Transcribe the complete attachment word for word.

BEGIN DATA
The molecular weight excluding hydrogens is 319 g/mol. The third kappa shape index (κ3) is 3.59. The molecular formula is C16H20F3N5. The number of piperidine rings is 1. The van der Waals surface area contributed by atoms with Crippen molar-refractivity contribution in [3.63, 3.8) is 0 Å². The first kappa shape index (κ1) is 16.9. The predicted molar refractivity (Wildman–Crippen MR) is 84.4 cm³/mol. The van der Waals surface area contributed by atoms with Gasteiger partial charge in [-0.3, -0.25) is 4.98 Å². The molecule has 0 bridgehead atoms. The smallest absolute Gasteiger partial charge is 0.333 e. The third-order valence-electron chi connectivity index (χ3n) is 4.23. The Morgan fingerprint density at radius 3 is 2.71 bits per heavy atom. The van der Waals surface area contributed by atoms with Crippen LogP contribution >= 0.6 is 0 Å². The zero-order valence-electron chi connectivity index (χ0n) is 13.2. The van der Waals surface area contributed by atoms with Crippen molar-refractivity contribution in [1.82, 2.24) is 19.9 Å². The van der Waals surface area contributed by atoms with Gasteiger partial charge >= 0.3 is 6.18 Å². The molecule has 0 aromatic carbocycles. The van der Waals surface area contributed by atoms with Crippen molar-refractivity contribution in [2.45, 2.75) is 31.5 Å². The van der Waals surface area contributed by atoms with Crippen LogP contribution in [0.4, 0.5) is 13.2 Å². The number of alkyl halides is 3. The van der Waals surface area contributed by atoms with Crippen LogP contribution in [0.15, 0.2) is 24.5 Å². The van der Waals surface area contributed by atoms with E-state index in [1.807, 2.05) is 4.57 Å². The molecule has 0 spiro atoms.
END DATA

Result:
The molecular weight excluding hydrogens is 319 g/mol. The third kappa shape index (κ3) is 3.59. The molecular formula is C16H20F3N5. The number of piperidine rings is 1. The van der Waals surface area contributed by atoms with Crippen molar-refractivity contribution in [3.63, 3.8) is 0 Å². The first kappa shape index (κ1) is 16.9. The predicted molar refractivity (Wildman–Crippen MR) is 84.4 cm³/mol. The van der Waals surface area contributed by atoms with Gasteiger partial charge in [-0.3, -0.25) is 4.98 Å². The molecule has 0 bridgehead atoms. The smallest absolute Gasteiger partial charge is 0.333 e. The third-order valence-electron chi connectivity index (χ3n) is 4.23. The Morgan fingerprint density at radius 3 is 2.71 bits per heavy atom. The van der Waals surface area contributed by atoms with Crippen LogP contribution >= 0.6 is 0 Å². The zero-order valence-electron chi connectivity index (χ0n) is 13.2. The van der Waals surface area contributed by atoms with Crippen molar-refractivity contribution in [1.82, 2.24) is 19.9 Å². The van der Waals surface area contributed by atoms with Gasteiger partial charge >= 0.3 is 6.18 Å². The molecule has 0 aromatic carbocycles. The van der Waals surface area contributed by atoms with Crippen molar-refractivity contribution in [2.45, 2.75) is 31.5 Å². The van der Waals surface area contributed by atoms with Crippen LogP contribution in [0.4, 0.5) is 13.2 Å². The number of alkyl halides is 3. The van der Waals surface area contributed by atoms with Crippen LogP contribution in [0.15, 0.2) is 24.5 Å². The van der Waals surface area contributed by atoms with E-state index in [1.807, 2.05) is 4.57 Å². The molecule has 0 spiro atoms.